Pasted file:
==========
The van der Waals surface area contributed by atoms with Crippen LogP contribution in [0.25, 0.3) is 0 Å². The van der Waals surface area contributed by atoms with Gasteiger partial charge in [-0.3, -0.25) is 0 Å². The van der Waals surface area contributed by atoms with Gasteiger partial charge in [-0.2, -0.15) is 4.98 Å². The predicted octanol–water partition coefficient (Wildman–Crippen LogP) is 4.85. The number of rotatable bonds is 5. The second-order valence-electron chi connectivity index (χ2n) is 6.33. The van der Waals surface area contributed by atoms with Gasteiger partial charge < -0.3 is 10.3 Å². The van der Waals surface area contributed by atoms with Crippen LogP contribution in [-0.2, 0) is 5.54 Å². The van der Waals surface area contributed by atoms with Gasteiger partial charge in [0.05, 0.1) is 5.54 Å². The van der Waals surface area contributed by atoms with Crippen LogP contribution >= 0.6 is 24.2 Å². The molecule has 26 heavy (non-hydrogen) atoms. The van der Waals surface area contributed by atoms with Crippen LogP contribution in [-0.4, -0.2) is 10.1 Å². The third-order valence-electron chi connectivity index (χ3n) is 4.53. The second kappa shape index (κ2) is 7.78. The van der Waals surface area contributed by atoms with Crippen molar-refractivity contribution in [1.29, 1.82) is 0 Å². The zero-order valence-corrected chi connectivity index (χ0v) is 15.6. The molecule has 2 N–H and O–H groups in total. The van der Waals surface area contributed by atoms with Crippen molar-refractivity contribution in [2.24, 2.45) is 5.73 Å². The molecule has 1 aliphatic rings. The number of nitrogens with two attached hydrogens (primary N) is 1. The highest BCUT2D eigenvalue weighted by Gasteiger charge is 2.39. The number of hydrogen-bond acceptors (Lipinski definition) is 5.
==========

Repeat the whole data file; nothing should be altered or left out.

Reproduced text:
The van der Waals surface area contributed by atoms with Crippen LogP contribution in [0.25, 0.3) is 0 Å². The van der Waals surface area contributed by atoms with Gasteiger partial charge in [-0.3, -0.25) is 0 Å². The van der Waals surface area contributed by atoms with Gasteiger partial charge in [-0.2, -0.15) is 4.98 Å². The predicted octanol–water partition coefficient (Wildman–Crippen LogP) is 4.85. The number of rotatable bonds is 5. The second-order valence-electron chi connectivity index (χ2n) is 6.33. The van der Waals surface area contributed by atoms with Gasteiger partial charge < -0.3 is 10.3 Å². The van der Waals surface area contributed by atoms with Crippen LogP contribution in [-0.2, 0) is 5.54 Å². The van der Waals surface area contributed by atoms with Gasteiger partial charge in [0.05, 0.1) is 5.54 Å². The van der Waals surface area contributed by atoms with Crippen LogP contribution >= 0.6 is 24.2 Å². The molecule has 26 heavy (non-hydrogen) atoms. The van der Waals surface area contributed by atoms with Crippen LogP contribution in [-0.4, -0.2) is 10.1 Å². The third-order valence-electron chi connectivity index (χ3n) is 4.53. The second kappa shape index (κ2) is 7.78. The van der Waals surface area contributed by atoms with Crippen molar-refractivity contribution in [1.29, 1.82) is 0 Å². The zero-order valence-corrected chi connectivity index (χ0v) is 15.6. The molecule has 2 N–H and O–H groups in total. The van der Waals surface area contributed by atoms with Crippen molar-refractivity contribution in [2.24, 2.45) is 5.73 Å². The molecule has 1 aliphatic rings. The number of nitrogens with two attached hydrogens (primary N) is 1. The highest BCUT2D eigenvalue weighted by Gasteiger charge is 2.39. The number of hydrogen-bond acceptors (Lipinski definition) is 5.